When the secretary general Antonio Guterres finally decided to (or was allowed to act), it was not so much as calling the actions of the Burmese “a textbook example of ethnic cleansing” as much as it paying lip service and letting Bangladesh choke under the weight of caring for refugees without help.

Just like the Rohingya, the situation in Southern Kaduna in North West Nigeria is following the same established patterns: killings and displacement of ethnic minorities by a much stronger or sometimes state sponsored group; denial of such asymmetric and semi low intensity conflict by the national government; and like the Yugoslavia situation, silence from the United Nations until shit hits the roof. 

The international community’s willingness to take the submissions of the Nigerian federal government which has labelled the conflict a “clash” between herdsmen and farmers is a direct is a case of living in wanton lethargy, which in turn is providing a space for the conflict to spread to previously unaffected areas of the region. 

There is no place this lethargy is more epitomised than in Mr Bande’s response. When he said he has personal stakes in the matter, it is important to contextualize his cryptic message. Amb. Bande is an ethnic Fulani from Kebbi state in the same North West dominated by Fulanis. Most of the killings in the larger region–which, to concede, have been taken over by criminal elements exploiting the poor security network–have been attributed to the Fulani.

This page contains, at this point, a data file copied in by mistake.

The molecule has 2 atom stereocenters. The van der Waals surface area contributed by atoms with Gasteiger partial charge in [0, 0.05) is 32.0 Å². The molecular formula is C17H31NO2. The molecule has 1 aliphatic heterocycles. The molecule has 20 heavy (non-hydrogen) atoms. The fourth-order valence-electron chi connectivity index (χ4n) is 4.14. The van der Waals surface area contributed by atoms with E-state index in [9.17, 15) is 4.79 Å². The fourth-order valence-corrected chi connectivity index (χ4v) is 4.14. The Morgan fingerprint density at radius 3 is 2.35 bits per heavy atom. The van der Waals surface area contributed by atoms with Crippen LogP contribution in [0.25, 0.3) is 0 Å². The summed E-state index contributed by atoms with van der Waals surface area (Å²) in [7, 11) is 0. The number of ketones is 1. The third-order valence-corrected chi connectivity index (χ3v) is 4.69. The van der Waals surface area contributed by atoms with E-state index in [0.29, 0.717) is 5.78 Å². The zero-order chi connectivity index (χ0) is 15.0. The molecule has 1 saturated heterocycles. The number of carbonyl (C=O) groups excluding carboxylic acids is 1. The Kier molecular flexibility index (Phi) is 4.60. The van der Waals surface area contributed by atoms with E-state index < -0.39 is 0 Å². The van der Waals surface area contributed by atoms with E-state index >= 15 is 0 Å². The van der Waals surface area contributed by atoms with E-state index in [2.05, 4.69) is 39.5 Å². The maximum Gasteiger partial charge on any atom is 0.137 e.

He was appointed Nigeria’s permanent representative to the United Nations by President Muhammadu Buhari, another ethnic Fulani, but from Katsina state in the same North West region. Being a Muslim like almost every other Fulani out there puts Bande in a precarious position to 1) call out his kinsmen on their actions on a Christian minority; 2) speak out and incur the wrath of his principal the president. 

It is this dilemma–the dilemma of silence and personal interests–that has come to define the response of the United Nations in issues it does not consider worthy of kickstarting a third world war, compared with the international and UN response to the assassination of Iranian general Qassem Soleimani by the United States in January this year.

In every internal conflict listed above, one thing is clear: the failure to condemn, and not just condemn, but also act, has robbed the UN of its ability to prevent internal issues becoming an international nightmare. If the migration crisis that began in 2015 taught, and is teaching us any lesson, it is that the United Nations’ reactionary nature and organizational inertia are fuelling more crises than it has had any will to solve, and that any institutional reform would largely fall flat if it does not change its approach to budding conflicts that have, and may turn out to be threats to the international system.

Macharry is a security analyst at SBM Intelligence